Emily Coleman believes that we are intrinsically linked with the landscape and the very nature of our beings have been shaped by our physical location. Her artwork takes an impartial look at the relationship between landscapes and people.
from the artist:
We are in a constant state of war with our environment while also having a rich history and devotion to it. In my work, I deconstruct what it is to be a civilization from one particular landscape and directly compare it with another. Through this I show the dichotomy between domination and symbiosis and how it produces variety. My imagery primarily focuses of farming techniques, ceremonies, familial traditions, crafting techniques, structures, and dynamic landscapes found around the world. My work uses these images and arranges them into new conceptually layered pieces.
I primarily use printmaking and drawing as a means of producing these works although the methodology of each piece is varied. I approach each piece as an individual landscape and work with it based on its strengths and limitations to further reinforce my concept. Each process is intentionally used to inform the work.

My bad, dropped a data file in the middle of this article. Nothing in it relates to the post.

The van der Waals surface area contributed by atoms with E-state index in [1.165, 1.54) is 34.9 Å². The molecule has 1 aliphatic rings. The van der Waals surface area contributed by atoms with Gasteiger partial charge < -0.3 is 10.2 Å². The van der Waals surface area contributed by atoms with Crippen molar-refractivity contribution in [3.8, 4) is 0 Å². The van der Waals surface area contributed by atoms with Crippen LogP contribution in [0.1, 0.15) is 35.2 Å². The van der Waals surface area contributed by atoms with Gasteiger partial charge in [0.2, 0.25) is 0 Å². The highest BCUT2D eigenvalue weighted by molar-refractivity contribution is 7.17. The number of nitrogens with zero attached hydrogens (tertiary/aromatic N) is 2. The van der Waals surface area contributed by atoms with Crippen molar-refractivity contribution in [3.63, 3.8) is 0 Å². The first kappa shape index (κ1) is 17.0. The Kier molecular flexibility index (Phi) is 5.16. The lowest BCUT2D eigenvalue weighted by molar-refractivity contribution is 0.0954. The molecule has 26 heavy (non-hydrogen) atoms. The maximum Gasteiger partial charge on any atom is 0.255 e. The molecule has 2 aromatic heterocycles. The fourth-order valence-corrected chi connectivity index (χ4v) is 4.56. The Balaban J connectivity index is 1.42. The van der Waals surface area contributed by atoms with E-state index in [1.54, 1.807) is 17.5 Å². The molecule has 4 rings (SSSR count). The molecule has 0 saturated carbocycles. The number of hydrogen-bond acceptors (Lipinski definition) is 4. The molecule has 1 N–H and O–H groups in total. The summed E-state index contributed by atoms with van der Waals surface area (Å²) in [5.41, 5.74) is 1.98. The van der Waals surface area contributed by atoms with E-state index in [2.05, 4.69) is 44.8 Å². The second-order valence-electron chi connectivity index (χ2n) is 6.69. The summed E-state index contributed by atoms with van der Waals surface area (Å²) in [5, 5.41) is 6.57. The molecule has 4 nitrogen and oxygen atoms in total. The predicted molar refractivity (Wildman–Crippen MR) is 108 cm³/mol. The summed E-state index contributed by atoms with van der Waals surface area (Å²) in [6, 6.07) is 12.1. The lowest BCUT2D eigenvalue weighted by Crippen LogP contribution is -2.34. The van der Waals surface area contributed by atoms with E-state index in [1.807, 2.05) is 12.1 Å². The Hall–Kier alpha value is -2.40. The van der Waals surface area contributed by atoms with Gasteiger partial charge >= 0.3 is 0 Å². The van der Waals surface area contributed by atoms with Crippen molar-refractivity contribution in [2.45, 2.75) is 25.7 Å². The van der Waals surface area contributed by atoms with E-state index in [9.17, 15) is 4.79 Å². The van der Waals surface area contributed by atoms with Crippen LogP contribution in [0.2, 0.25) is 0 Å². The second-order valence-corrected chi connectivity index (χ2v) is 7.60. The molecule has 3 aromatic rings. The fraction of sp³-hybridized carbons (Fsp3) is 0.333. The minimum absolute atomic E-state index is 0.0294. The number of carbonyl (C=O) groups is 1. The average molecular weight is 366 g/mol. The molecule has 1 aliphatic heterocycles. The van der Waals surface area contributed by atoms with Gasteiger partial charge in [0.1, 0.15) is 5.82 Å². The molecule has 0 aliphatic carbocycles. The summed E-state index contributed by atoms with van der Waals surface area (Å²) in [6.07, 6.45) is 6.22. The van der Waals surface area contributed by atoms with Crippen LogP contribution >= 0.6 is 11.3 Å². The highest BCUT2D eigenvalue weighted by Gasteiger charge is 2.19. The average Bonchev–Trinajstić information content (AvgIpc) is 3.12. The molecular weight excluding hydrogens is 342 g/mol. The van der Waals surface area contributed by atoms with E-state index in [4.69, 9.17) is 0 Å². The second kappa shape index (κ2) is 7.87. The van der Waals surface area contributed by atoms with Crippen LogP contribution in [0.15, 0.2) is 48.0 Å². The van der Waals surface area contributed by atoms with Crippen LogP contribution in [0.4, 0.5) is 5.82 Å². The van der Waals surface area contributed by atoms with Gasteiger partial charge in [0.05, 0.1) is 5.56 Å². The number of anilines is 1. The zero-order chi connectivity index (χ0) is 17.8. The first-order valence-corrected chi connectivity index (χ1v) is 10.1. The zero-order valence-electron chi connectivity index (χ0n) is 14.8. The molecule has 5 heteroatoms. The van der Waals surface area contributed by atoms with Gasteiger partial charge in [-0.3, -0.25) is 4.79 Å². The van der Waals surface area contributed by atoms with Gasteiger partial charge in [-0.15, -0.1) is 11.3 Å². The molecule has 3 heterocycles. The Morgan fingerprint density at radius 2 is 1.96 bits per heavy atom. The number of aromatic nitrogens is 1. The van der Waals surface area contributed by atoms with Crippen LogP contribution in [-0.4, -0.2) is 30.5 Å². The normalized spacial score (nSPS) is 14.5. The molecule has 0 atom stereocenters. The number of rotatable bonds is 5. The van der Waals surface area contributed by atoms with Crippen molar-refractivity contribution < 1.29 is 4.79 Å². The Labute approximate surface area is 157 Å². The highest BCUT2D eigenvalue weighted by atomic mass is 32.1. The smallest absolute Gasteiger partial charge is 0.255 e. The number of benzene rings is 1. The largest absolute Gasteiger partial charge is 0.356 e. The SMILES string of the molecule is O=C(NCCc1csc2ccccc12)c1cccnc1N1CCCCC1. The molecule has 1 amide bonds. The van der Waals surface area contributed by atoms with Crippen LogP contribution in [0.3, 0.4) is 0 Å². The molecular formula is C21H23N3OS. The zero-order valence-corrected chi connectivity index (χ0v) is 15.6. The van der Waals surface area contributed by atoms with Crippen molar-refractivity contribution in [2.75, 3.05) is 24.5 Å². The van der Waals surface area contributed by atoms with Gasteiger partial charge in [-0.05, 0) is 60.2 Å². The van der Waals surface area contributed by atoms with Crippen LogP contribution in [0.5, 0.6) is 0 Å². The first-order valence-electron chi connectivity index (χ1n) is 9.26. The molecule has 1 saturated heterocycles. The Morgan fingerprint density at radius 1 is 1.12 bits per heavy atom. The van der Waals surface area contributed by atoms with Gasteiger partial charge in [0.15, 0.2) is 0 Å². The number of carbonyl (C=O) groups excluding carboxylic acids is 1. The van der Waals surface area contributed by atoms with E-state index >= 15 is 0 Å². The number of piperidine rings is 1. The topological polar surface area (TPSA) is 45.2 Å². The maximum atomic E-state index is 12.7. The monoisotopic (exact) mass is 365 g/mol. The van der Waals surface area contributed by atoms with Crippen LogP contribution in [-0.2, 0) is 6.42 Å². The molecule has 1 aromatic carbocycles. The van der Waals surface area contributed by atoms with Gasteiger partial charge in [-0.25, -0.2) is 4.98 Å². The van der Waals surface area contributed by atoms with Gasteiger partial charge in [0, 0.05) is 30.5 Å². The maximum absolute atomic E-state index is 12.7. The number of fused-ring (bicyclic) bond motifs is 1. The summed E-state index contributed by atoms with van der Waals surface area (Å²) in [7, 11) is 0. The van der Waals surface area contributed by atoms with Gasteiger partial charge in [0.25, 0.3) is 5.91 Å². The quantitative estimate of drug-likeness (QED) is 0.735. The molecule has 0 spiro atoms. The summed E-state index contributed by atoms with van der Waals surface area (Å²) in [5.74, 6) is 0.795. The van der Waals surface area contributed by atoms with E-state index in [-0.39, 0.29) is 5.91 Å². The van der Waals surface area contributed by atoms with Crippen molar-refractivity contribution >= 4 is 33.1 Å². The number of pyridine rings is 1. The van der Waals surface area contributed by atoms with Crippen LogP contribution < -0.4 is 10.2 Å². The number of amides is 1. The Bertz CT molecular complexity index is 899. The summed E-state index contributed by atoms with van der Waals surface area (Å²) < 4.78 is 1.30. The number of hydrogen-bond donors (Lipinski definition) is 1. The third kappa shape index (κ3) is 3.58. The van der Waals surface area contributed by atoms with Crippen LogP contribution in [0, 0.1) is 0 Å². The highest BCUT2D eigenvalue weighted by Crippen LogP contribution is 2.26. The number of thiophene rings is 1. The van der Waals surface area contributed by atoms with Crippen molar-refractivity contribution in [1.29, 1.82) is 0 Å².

About Emily Coleman
Emily Coleman is an artist currently living and working in Philadelphia. She was born and raised in Jacksonville, Florida where she grew a fondness for the outdoors and gardening. Growing up in a uniquely southern place she was introduced to a wide variety of wilderness and culture that has greatly influenced her work. She was introduced to art at an early age and continued her practice at an arts magnet high school, Douglas Anderson, where she developed a discipline in drawing and printmaking. She later went on to receive her BFA in Printmaking at Maryland Institute College of Art (MICA) in Baltimore. Now in Philadelphia she is a current member of the artist collective Space 1026 and works as a sewing teacher at Butcher’s Sew Shop.